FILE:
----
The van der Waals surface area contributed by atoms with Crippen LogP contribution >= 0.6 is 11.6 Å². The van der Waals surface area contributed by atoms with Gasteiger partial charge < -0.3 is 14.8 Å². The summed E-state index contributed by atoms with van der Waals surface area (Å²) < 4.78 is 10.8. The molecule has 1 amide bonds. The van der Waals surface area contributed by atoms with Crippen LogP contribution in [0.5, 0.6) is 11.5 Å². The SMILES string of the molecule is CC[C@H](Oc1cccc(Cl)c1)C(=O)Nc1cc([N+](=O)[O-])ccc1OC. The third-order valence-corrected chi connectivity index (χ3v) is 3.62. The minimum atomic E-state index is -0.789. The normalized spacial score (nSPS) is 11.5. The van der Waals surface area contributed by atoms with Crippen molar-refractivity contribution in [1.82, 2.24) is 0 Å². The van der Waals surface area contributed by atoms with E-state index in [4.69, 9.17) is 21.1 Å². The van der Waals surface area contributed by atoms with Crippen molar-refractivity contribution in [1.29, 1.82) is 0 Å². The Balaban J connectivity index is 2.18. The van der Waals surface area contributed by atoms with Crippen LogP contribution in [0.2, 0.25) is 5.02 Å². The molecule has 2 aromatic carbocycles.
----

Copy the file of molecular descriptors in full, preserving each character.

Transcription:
The van der Waals surface area contributed by atoms with Crippen LogP contribution >= 0.6 is 11.6 Å². The van der Waals surface area contributed by atoms with Gasteiger partial charge < -0.3 is 14.8 Å². The summed E-state index contributed by atoms with van der Waals surface area (Å²) < 4.78 is 10.8. The molecule has 1 amide bonds. The van der Waals surface area contributed by atoms with Crippen LogP contribution in [0.5, 0.6) is 11.5 Å². The SMILES string of the molecule is CC[C@H](Oc1cccc(Cl)c1)C(=O)Nc1cc([N+](=O)[O-])ccc1OC. The third-order valence-corrected chi connectivity index (χ3v) is 3.62. The minimum atomic E-state index is -0.789. The normalized spacial score (nSPS) is 11.5. The van der Waals surface area contributed by atoms with Crippen molar-refractivity contribution in [1.82, 2.24) is 0 Å². The van der Waals surface area contributed by atoms with E-state index in [4.69, 9.17) is 21.1 Å². The van der Waals surface area contributed by atoms with Crippen molar-refractivity contribution in [1.29, 1.82) is 0 Å². The Balaban J connectivity index is 2.18. The van der Waals surface area contributed by atoms with Crippen LogP contribution in [0.2, 0.25) is 5.02 Å². The molecule has 2 aromatic carbocycles.